Wednesday, 31 March 2010

All Aboard

I hope you don't get seasick, because we're going to spend the next 25 years, in blogging terms (I have that many pictures), aboard the Royal Yacht Britannia. Sarah strongly recommended we visit, she was still bubbling from her last time, so we duly went. She was right. It was good.

First off, a disclaimer. I'm not nautical. I grew up in Oklahoma, that's my excuse and I'm sticking to it. That's one handicap, the other of course is that I'm foreign, and so probably don't properly appreciate all things royal and such. Nevertheless, the yacht is a cool place to visit and since I have a squillion photos, visit we shall. I'll try to remember one or two pieces of information to go with the pictures... If you really want the details, look here.

It's a pretty big boat, but owing to the fact that it is big, I guess it is properly called a ship. It has 3 masts - they all looked alike to me. The main function of the middle mast is to separate the crew from the guests. Also, there are pennies underneath the masts: pennies for the angels, the recording said.

These are the life boats, properly termed boats. Bill noticed right off they are posh: they are enclosed, unlike any other life boats I've ever seen.

This room is of course at the front of the ship, but don't ask me what it's called. Something to do with navigation, no doubt.

I remember this is called the fo'c'sle, which was at one time called the forecastle (I just looked that up).

There was a photo of all the crew out there at the front of the ship sun bathing and another where they were exercising. Somehow black and white photos from the 1950s don't portray the sex appeal you would normally associate with those events, but I did remember the name of that part of the ship all the same.

This bell is at the back of the ship, in front of a room I forget what it's called. It has bamboo furniture and a great view, sort of like an enclosed balcony, being in the front at the top level of the ship. It was one of the Queen's favourite rooms, apparently. There are clever little cupboards that hide the games and the drinks bar, which I'll show you when we go indoors tomorrow.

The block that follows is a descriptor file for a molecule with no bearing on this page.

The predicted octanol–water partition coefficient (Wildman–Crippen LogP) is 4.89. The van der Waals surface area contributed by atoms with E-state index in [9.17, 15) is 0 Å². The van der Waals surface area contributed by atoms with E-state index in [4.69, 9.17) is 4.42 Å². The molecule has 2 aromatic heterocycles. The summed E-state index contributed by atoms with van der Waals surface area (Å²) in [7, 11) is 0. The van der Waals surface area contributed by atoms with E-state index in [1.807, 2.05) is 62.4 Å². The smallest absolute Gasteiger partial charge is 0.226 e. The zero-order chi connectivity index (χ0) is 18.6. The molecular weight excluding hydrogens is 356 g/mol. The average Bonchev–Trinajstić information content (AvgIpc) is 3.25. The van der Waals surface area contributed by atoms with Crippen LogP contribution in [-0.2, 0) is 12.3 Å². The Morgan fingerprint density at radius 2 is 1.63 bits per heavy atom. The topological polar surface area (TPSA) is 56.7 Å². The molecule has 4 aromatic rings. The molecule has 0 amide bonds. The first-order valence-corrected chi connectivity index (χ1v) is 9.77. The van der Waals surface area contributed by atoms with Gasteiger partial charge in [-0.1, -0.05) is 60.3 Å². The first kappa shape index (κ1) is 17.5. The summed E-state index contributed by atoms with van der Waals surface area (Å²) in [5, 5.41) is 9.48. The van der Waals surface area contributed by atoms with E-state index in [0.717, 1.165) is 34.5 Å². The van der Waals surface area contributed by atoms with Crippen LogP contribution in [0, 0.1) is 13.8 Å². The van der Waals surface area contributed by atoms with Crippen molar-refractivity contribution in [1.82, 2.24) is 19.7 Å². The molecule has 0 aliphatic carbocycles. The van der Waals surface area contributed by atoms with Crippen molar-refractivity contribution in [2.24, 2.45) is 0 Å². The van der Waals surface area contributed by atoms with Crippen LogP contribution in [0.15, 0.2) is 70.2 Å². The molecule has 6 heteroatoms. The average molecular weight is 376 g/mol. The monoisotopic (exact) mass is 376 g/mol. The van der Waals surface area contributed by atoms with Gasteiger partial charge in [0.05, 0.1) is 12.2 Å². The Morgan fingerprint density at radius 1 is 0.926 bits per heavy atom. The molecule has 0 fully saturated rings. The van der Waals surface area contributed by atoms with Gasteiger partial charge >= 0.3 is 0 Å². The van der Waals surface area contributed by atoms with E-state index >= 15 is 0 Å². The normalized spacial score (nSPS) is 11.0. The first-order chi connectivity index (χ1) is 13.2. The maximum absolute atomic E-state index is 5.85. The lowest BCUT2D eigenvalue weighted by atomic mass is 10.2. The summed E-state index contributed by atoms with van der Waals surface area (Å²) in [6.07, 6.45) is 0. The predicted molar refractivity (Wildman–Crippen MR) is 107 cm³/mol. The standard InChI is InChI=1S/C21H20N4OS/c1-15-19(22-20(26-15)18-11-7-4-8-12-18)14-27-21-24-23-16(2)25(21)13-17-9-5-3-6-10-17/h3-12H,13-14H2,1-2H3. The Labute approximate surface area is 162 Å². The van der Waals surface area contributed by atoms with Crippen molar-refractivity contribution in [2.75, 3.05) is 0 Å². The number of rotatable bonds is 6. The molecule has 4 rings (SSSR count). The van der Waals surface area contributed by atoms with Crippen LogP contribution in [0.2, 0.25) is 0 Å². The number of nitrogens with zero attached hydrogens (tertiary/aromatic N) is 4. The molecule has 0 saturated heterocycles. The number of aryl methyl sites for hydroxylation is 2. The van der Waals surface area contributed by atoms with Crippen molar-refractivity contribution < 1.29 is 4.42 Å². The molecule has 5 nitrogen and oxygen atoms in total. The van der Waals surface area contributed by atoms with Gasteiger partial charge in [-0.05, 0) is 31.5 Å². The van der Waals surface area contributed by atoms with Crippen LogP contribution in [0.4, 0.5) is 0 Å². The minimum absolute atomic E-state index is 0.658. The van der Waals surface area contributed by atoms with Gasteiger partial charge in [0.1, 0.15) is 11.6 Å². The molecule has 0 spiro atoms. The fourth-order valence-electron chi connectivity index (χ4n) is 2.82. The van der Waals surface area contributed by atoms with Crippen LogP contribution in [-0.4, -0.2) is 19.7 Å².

No doubt the bell at one time served a purpose other than to order more drinks, but for now, it appears to be a photo prop for all the visitors.

Before we leave today, please note that the ship is painted a tasteful navy blue, per instructions of the Queen, instead of the usual black. And that

gold stripe down the side? It's real gold - 24 carat. After that, I'm afraid it's all anticlimactic.

Sunday, 28 March 2010


I mentioned earlier that Bill forgot his jacket. He knew just where to get another.

We always try to drop into Armstrongs, in the Grassmarket, when we are in Edinburgh. It's just such a fun place. The only thing I

remember ever actually buying there was a navy blue leather jacket. Bill walked out of there this time with a dark grey jacket, very well

made, for about £30. It was actually a normal looking jacket, in spite of the carnival atmosphere these pictures paint!

They actually have vintage clothes from the 20s, 30s and 40s, where most places these days call what I wore as a teenager and a young

professional 'vintage'. What a lot of nerve!

I was in non-buying mode, my usual these days, but I was tempted by this rainbow of cashmere sweaters, all priced between £25-35. I tried on a beautiful teal coloured cardigan but it was way

too small and that was enough to snap me back to non-buying mode. I'm just no fun these days, I know.